So again, the question here was: What is the absolute worst that could happen? If all your fears came true and it ends up being a terrible decision, what might happen to make it so?
You’ll find that sometimes, you will feel something click already at question two. For example, you might realise that the absolute worst that can happen is not realistic and that your inner critic is taking you on a ride.
In these cases, you might like to use my process for working through fears and the inner critic – see episode 8 to examine each of these so you can move forward.
And in other cases you will realise these are legit reasons – a big NO might emerge.
Or a little whisper of a YES might begin to shine.
But then if you’re still not sure, you can then work through Question 3.
Question 3: What is the best that could happen if you don’t choose this option?
For me, I likely wrote things down like…
I’d go back to the cycle of researching my options.
I might find something better suited.
I might find the answers on my own. But there would still be a lot of uncertainty.
The best that could happen is that I would still… it just wasn’t that great. I couldn’t think of many things that I could list as the best that could happen if I didn’t proceed with the course.
So that question was: What is the best that could happen if you don’t choose this option? So if I don’t sign up for the course, what is the best that could happen.
If the answer is starting to lean toward a NO, you might have an abundance of options here that feel really good. If the answer is starting to lean toward a YES, you’ll find that the best that could happen is actually a pretty sad scenario. You’ll look at your answers and go, oh my gosh “the best that could happen if I don’t do this, is wayyyy more terrifying than the worst that could happen if I do.” You get my drift?
Question 4: What is the worst that could happen if I don’t choose this option?
So I could remain in the same place I have been for the past 8-10 years – unable to decide what action to take when it comes to changing my career.
I could keep searching and analysing and searching and analysing – the same cycle I’ve been doing forever.
I will have to stay in a job that makes me unhappy.
I won’t see a light at the end of the tunnel.
Nothing will change.
I could miss out on finding the clarity and finally moving forward.
I will continue to feel unfulfilled and dissatisfied.
So again, the question here was – What is the worst that could happen if I don’t choose this option? So in my case, if I didn’t go ahead with the course, what would be the worst case scenario?
A lot of times, if your answer is leaning toward a YES, you will find that the absolute worst case scenario out of all the possibilities is if you don’t choose the option. When you see it on the page like this, you realise that it’s a bigger risk to say NO than it is to say YES.
In other scenarios though, this list won’t feel so burdensome and you’ll start to feel a strong NO settle in.
I then repeat this process for any other options that might be on the table. So for the example I shared, the other course I was considering at the time was a Master in Clinical Psychology as I’d previously done a Bachelor of Psychology with Honours. So I then went through the same questions for this option too.
Then the final question I ask after having worked through all my options is…
After considering my options, what do I intuitively feel about them?
Usually by this point I have my answer – either through clarifying my responses to each of the questions OR because going through the process has allowed space for me to hear any intuitive nudges that might come up.
I often find, and my clients do too, that when they go through this process they will become aware of themselves secretly rooting for an option – so subtly trying to make one response sound more attractive, more ‘right’, than the others.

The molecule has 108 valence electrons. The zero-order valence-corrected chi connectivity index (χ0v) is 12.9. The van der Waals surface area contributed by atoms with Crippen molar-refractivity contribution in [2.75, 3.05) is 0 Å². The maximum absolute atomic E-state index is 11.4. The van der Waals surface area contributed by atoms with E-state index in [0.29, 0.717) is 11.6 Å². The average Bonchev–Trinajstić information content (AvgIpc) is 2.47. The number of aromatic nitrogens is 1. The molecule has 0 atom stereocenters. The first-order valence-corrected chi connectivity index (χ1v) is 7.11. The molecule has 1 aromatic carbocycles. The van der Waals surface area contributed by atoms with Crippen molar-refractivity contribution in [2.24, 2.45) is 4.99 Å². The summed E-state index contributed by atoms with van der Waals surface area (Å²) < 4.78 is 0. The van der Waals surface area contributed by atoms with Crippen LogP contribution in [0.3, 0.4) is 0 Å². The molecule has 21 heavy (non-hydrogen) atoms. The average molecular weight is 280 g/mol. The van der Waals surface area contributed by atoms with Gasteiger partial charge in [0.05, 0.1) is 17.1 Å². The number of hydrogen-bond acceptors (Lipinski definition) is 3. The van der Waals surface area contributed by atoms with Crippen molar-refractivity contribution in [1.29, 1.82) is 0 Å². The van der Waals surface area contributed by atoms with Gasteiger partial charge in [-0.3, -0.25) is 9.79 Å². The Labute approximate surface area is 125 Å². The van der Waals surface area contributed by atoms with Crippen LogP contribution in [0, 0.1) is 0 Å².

And in those cases, you can often admit to yourself, “hey, it looks like I already know what I want to do. I already have my answer. It’s time to trust myself here”.
These questions can also be useful for risk mitigation.
So if you do decide an option is a clear YES, but there are some legitimate concerns and risks – you can now work through these. How can you mitigate those risks? What can you do to protect yourself? What can you do to reduce the likelihood that they might occur? What can you do to prepare for this worst case scenario? What support might help?
Again in my case, when I went through this process, it became very clear to me that the life coaching course was what I wanted.
The only reason I was considering the Master of Clinical Psychology was that it seemed like a logical progression from my previous work. It also seemed more serious – like my government and academic friends would think it’s a wise choice. And I don’t know if they would have thought that – but it was what I was telling myself at the time.
Whereas the life coaching certification felt really aligned to me and what I wanted to do moving forward, but I was concerned that my government and academic friends would judge me and think it was a ‘fluffy’ or unscientific move.
When this became clear, I was able to work through some of these fears, show up in my power and choose the option that I knew was best for me.
I was also able to work through some of the risks that were associated with it – so really look at things like my finances and how I could manage this risk that concerned me. I was able to use the ‘worse case scenario’ responses to help me make decisions and put things in place that might help me feel like I had a plan if things didn’t work out how I expected them to.
And in this case, with hindsight, I can say it was the absolute best decision that I could have made – ultimately becoming one of the biggest ripples in what was to become this business.
So today I invite you to store this little decision-making framework in your memory bank and return to this episode whenever you think it might be useful. And if you think it’s something that your clients, friends or colleagues might find useful – please share it wide and far amongst your networks. The more people making decisions that are aligned for them, the more dreams for others will come to life.
I hope you have an excellent rest of the day and a week of easeful decisions.